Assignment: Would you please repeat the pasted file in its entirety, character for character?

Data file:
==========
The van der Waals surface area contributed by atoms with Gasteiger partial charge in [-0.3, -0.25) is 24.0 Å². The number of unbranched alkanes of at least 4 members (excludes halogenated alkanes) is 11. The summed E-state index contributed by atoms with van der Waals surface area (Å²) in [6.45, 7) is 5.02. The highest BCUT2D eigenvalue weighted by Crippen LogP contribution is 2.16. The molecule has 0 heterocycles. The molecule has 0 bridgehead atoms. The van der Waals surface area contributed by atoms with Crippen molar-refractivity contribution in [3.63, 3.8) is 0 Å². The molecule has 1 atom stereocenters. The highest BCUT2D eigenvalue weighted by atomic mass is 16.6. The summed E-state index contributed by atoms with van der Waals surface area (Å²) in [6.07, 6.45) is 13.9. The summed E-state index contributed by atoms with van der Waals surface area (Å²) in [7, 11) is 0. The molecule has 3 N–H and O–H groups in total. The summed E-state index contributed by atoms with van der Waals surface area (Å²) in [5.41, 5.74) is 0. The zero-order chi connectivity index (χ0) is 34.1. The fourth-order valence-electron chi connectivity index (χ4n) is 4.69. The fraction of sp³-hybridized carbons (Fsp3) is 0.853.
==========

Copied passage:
The van der Waals surface area contributed by atoms with Gasteiger partial charge in [-0.3, -0.25) is 24.0 Å². The number of unbranched alkanes of at least 4 members (excludes halogenated alkanes) is 11. The summed E-state index contributed by atoms with van der Waals surface area (Å²) in [6.45, 7) is 5.02. The highest BCUT2D eigenvalue weighted by Crippen LogP contribution is 2.16. The molecule has 0 heterocycles. The molecule has 0 bridgehead atoms. The van der Waals surface area contributed by atoms with Crippen molar-refractivity contribution in [3.63, 3.8) is 0 Å². The molecule has 1 atom stereocenters. The highest BCUT2D eigenvalue weighted by atomic mass is 16.6. The summed E-state index contributed by atoms with van der Waals surface area (Å²) in [6.07, 6.45) is 13.9. The summed E-state index contributed by atoms with van der Waals surface area (Å²) in [7, 11) is 0. The molecule has 3 N–H and O–H groups in total. The summed E-state index contributed by atoms with van der Waals surface area (Å²) in [5.41, 5.74) is 0. The zero-order chi connectivity index (χ0) is 34.1. The fourth-order valence-electron chi connectivity index (χ4n) is 4.69. The fraction of sp³-hybridized carbons (Fsp3) is 0.853.